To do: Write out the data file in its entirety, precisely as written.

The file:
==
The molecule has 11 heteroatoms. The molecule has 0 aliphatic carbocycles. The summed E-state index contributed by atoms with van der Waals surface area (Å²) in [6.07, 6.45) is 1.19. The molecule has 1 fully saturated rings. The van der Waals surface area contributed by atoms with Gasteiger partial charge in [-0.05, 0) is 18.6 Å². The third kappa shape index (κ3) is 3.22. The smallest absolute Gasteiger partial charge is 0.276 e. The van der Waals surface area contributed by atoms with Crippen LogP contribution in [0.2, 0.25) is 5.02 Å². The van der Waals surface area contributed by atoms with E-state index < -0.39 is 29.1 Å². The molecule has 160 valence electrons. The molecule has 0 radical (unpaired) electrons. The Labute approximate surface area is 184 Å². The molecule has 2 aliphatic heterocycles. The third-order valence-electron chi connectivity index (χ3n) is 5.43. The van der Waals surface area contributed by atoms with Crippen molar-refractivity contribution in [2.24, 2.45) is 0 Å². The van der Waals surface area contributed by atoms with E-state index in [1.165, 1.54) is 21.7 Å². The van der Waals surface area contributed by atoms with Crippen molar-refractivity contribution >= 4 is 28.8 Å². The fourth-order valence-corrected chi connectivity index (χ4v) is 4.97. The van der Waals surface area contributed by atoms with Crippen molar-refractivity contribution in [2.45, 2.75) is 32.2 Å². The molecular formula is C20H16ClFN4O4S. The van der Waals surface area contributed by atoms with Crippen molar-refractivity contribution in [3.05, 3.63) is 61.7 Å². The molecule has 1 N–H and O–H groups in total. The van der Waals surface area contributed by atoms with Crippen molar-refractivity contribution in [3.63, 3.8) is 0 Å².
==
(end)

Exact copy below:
The molecule has 11 heteroatoms. The molecule has 0 aliphatic carbocycles. The summed E-state index contributed by atoms with van der Waals surface area (Å²) in [6.07, 6.45) is 1.19. The molecule has 1 fully saturated rings. The van der Waals surface area contributed by atoms with Gasteiger partial charge in [-0.05, 0) is 18.6 Å². The third kappa shape index (κ3) is 3.22. The smallest absolute Gasteiger partial charge is 0.276 e. The van der Waals surface area contributed by atoms with Crippen LogP contribution in [0.2, 0.25) is 5.02 Å². The van der Waals surface area contributed by atoms with E-state index < -0.39 is 29.1 Å². The molecule has 160 valence electrons. The molecule has 0 radical (unpaired) electrons. The Labute approximate surface area is 184 Å². The molecule has 2 aliphatic heterocycles. The third-order valence-electron chi connectivity index (χ3n) is 5.43. The van der Waals surface area contributed by atoms with Crippen molar-refractivity contribution in [2.24, 2.45) is 0 Å². The van der Waals surface area contributed by atoms with E-state index in [1.165, 1.54) is 21.7 Å². The van der Waals surface area contributed by atoms with Crippen molar-refractivity contribution >= 4 is 28.8 Å². The fourth-order valence-corrected chi connectivity index (χ4v) is 4.97. The van der Waals surface area contributed by atoms with Crippen molar-refractivity contribution in [2.45, 2.75) is 32.2 Å². The molecular formula is C20H16ClFN4O4S. The van der Waals surface area contributed by atoms with Crippen molar-refractivity contribution in [3.05, 3.63) is 61.7 Å². The molecule has 1 N–H and O–H groups in total. The van der Waals surface area contributed by atoms with Crippen molar-refractivity contribution in [3.63, 3.8) is 0 Å².